"Now, is any research study ever going to tell you exactly the right thing to do when your client comes in with a tape of her dead lover's voice?" Dr. Meichenbaum asked.
Most of the audience of more than 1,000 people wandered out of the talk wide-eyed. One, Terrina Picarello, 40, a marriage and family therapist from Greensboro, N.C., said, "That is what you come for: inspiration."
Ms. Picarello said that the conference was well worth the money she spent, more than $800 in fees and travel, and the week she had taken off to attend, even though she found some of the presentations on marriage counseling disappointing.
"Way too much talking by the therapist, I thought," she said, after one of them. "It seemed so old-fashioned, like it was drawn from another era."
And there was the rub. As psychotherapy struggles to define itself for an age of podcasts and terror alerts, it will need ideas, thinkers, leaders. Yet the luminaries here, many of whom rose to prominence three decades ago, were making their way off the stage. And it was not clear who, or what, would take their place.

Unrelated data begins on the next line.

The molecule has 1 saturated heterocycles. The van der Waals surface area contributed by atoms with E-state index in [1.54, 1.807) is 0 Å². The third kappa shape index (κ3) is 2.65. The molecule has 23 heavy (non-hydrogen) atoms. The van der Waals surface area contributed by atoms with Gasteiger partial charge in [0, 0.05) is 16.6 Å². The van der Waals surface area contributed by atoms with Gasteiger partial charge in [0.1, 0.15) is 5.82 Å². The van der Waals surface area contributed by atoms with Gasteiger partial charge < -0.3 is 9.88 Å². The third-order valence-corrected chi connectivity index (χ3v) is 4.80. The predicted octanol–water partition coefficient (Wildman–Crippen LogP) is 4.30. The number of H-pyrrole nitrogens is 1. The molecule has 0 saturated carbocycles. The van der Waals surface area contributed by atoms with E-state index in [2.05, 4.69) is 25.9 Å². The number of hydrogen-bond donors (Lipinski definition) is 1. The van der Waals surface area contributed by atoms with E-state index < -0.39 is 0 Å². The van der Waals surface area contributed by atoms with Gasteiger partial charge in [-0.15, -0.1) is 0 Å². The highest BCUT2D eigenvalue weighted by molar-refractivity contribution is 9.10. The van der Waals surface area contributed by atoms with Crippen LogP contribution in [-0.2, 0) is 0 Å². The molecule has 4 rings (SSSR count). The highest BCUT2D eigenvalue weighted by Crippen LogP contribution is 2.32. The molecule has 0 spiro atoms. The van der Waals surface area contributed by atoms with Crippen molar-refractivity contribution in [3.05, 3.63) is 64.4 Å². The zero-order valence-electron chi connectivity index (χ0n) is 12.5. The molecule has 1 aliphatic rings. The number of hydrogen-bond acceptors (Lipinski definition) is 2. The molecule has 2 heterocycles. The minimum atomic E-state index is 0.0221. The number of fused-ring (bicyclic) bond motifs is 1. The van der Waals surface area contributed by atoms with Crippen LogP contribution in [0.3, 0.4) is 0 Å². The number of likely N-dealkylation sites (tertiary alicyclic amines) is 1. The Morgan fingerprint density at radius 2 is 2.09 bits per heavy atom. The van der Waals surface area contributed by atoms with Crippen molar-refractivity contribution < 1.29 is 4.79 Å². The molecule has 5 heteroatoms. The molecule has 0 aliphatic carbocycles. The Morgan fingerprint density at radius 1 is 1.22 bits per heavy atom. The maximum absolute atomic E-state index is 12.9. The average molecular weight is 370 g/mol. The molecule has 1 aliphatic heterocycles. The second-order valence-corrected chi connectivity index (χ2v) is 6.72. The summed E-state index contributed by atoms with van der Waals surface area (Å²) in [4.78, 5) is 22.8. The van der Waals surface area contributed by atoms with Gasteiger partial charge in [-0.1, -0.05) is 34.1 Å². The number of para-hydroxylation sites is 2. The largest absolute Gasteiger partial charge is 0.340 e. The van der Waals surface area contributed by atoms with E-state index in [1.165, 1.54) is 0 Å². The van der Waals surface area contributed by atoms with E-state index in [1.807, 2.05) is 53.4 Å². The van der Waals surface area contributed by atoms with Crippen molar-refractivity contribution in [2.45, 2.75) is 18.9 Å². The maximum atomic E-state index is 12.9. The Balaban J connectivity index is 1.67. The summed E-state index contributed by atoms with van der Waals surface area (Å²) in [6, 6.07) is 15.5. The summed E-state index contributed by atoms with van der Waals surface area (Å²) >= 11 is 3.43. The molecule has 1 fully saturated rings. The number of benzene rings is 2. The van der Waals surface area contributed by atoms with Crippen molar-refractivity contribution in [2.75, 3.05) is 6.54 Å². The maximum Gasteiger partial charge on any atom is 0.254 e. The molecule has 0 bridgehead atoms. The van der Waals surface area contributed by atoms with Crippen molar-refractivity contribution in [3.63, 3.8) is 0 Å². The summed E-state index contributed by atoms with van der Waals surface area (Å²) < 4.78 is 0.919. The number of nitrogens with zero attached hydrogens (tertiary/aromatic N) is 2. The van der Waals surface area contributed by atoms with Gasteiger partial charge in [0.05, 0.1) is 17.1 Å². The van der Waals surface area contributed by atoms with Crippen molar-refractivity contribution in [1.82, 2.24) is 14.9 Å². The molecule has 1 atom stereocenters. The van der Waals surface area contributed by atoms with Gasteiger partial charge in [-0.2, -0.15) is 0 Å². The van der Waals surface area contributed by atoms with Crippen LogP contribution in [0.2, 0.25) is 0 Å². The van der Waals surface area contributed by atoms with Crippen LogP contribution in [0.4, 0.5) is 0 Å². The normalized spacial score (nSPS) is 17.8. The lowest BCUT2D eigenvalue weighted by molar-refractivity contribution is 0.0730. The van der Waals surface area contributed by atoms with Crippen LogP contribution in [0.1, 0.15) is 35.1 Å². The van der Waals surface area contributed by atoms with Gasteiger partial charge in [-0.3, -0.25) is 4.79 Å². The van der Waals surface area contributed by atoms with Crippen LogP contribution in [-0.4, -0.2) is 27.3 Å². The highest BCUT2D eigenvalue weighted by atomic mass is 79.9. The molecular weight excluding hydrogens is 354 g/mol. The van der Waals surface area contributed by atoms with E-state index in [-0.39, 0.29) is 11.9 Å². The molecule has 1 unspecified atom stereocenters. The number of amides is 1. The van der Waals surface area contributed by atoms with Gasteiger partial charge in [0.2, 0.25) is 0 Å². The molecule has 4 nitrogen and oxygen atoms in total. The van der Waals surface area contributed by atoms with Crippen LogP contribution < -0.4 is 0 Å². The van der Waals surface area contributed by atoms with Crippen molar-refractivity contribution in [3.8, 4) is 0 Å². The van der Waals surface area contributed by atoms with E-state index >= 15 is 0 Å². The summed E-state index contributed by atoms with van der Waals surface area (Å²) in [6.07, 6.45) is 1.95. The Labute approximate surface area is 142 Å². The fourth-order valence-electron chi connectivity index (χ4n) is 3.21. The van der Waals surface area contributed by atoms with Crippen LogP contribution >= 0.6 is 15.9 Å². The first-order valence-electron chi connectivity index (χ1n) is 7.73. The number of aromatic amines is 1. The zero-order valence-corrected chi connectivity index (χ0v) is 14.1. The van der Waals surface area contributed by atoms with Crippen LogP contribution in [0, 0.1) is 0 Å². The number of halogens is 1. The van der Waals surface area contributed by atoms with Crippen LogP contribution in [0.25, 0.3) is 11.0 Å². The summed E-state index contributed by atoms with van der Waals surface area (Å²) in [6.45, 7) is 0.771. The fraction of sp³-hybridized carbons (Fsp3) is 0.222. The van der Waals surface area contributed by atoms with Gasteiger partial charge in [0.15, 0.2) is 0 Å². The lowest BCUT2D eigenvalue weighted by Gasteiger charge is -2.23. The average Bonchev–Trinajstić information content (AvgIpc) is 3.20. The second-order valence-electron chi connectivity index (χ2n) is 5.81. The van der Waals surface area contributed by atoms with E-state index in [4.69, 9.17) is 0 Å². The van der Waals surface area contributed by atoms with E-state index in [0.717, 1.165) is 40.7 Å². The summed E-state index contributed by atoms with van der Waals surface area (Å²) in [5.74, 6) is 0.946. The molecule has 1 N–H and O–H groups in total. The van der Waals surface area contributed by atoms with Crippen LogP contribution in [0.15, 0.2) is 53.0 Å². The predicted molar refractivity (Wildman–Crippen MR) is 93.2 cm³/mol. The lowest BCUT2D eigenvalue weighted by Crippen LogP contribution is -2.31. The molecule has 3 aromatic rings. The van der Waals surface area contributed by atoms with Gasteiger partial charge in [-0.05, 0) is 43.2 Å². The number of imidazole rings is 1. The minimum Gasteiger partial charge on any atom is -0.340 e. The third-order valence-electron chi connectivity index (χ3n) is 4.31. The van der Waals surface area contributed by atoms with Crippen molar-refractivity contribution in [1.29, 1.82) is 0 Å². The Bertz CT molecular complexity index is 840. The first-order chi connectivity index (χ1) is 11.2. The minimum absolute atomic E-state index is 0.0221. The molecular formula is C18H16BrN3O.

Across the street at Disneyland, where just about any metaphor is available for the taking, Dr. Siegel was working out the meaning of the park for himself. A native of Los Angeles, he has many memories of visiting as a child, perhaps nowhere more so than the circular drive in front of Sleeping Beauty's Castle.
"The circle of choice," he said, looking around. "This is where you decide, where you think about your mood and which way you want to go - to Frontierland, Tomorrowland."
By all appearances in Anaheim, the field of psychotherapy has arrived at the circle of choice.
The question is, How to get to Tomorrowland?